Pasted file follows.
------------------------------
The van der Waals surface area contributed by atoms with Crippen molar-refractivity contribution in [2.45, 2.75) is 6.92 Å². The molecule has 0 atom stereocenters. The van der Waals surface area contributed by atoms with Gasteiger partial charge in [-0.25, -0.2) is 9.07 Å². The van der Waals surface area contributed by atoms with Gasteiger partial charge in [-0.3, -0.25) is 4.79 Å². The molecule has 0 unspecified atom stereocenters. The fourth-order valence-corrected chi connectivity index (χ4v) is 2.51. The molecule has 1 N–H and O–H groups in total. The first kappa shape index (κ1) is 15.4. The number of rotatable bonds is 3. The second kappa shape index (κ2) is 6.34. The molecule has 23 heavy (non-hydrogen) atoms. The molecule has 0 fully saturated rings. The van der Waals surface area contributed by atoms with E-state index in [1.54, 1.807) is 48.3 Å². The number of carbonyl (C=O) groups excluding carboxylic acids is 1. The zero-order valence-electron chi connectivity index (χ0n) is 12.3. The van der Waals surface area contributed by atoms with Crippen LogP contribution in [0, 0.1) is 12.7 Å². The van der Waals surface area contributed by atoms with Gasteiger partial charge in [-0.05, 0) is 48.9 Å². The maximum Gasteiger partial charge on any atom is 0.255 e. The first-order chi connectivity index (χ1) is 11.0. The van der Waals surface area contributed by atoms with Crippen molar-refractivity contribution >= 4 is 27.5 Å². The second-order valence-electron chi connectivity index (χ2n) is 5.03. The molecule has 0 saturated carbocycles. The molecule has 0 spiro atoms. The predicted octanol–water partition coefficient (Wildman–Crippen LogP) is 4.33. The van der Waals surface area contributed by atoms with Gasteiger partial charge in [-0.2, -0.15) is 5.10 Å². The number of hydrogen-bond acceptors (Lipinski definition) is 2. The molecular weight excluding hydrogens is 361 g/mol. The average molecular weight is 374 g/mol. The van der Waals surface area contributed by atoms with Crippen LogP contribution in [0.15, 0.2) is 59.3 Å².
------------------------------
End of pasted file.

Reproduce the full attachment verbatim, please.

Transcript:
The van der Waals surface area contributed by atoms with Crippen molar-refractivity contribution in [2.45, 2.75) is 6.92 Å². The molecule has 0 atom stereocenters. The van der Waals surface area contributed by atoms with Gasteiger partial charge in [-0.25, -0.2) is 9.07 Å². The van der Waals surface area contributed by atoms with Gasteiger partial charge in [-0.3, -0.25) is 4.79 Å². The molecule has 0 unspecified atom stereocenters. The fourth-order valence-corrected chi connectivity index (χ4v) is 2.51. The molecule has 1 N–H and O–H groups in total. The first kappa shape index (κ1) is 15.4. The number of rotatable bonds is 3. The second kappa shape index (κ2) is 6.34. The molecule has 23 heavy (non-hydrogen) atoms. The molecule has 0 fully saturated rings. The van der Waals surface area contributed by atoms with E-state index in [1.54, 1.807) is 48.3 Å². The number of carbonyl (C=O) groups excluding carboxylic acids is 1. The zero-order valence-electron chi connectivity index (χ0n) is 12.3. The van der Waals surface area contributed by atoms with Crippen LogP contribution in [0, 0.1) is 12.7 Å². The van der Waals surface area contributed by atoms with Gasteiger partial charge in [-0.05, 0) is 48.9 Å². The maximum Gasteiger partial charge on any atom is 0.255 e. The first-order chi connectivity index (χ1) is 11.0. The van der Waals surface area contributed by atoms with Crippen molar-refractivity contribution >= 4 is 27.5 Å². The second-order valence-electron chi connectivity index (χ2n) is 5.03. The molecule has 0 saturated carbocycles. The molecule has 0 spiro atoms. The predicted octanol–water partition coefficient (Wildman–Crippen LogP) is 4.33. The van der Waals surface area contributed by atoms with Gasteiger partial charge in [-0.2, -0.15) is 5.10 Å². The number of hydrogen-bond acceptors (Lipinski definition) is 2. The molecular weight excluding hydrogens is 361 g/mol. The average molecular weight is 374 g/mol. The van der Waals surface area contributed by atoms with Crippen LogP contribution in [0.15, 0.2) is 59.3 Å².